Reed Smith Client Alerts

Texas Civil Practice and Remedies Code section 38.001 provides a statutory basis for a plaintiff to recover attorneys’ fees for prevailing and recovering damages on certain claims, including breach of contract. The statute previously only allowed recovery of attorneys’ fees against individuals and corporations, sparing other business entities like LLCs and partnerships from such awards. The Texas Legislature has now broadened the scope of section 38.001 to allow for recovery of attorneys’ fees against “organizations,” which includes partnerships and LLCs, for lawsuits filed on or after September 1, 2021.

Section 38.001 of the Texas Civil Practice and Remedies Code has been amended to allow recovery of attorneys’ fees against all types of for-profit business organizations ‒ not just individuals and corporations ‒ for lawsuits filed on or after September 1, 2021.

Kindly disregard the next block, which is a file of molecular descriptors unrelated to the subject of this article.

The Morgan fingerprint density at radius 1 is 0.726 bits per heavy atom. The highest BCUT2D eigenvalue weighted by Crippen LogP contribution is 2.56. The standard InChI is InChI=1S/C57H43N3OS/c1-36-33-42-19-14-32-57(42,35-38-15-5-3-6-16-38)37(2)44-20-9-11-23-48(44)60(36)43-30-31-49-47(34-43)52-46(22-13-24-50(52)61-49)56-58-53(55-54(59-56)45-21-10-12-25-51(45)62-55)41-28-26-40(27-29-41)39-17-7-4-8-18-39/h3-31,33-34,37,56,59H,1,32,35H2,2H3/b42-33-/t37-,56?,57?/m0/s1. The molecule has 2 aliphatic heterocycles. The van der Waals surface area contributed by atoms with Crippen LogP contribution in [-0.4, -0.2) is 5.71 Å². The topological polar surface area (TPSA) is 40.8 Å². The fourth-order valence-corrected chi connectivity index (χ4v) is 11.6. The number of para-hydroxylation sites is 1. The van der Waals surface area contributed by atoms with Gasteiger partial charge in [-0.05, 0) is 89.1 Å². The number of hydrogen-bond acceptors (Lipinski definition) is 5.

As section 38.001 was previously written, a party could only recover its attorneys’ fees where the party brought one of the listed claims (like breach of contract) against an “individual” or a “corporation.” Texas courts strictly interpreted the statute to preclude attorneys’ fees awards where a claim was brought against a limited liability company, partnership, or other entity. See, e.g., Alta Mesa Holdings, L.P. v. Ives, 488 S.W.3d 438, 452-55 (Tex. App. ‒ Houston [14th Dist.] 2016, pet. denied). On September 1, 2021, section 38.001 was amended to replace “corporation” with “organization” as defined in section 1.002 of the Business Organizations Code. Section 1.002 defines “Organization,” as “a corporation, limited or general partnership, limited liability company, business trust, real estate investment trust, joint venture, joint stock company, cooperative, association, bank, insurance company, credit union, savings and loan association, or other organization, regardless of whether the organization is for-profit, nonprofit, domestic, or foreign.” Thus, attorneys’ fees can now be sought under section 38.001 for certain claims against many types of legal organizations, including LLCs and partnerships. However, the newly amended section 38.001 expressly excludes “a quasi-governmental entity authorized to perform a function by state law, a religious organization, a charitable organization, or a charitable trust” from having to pay attorneys’ fees under the statute.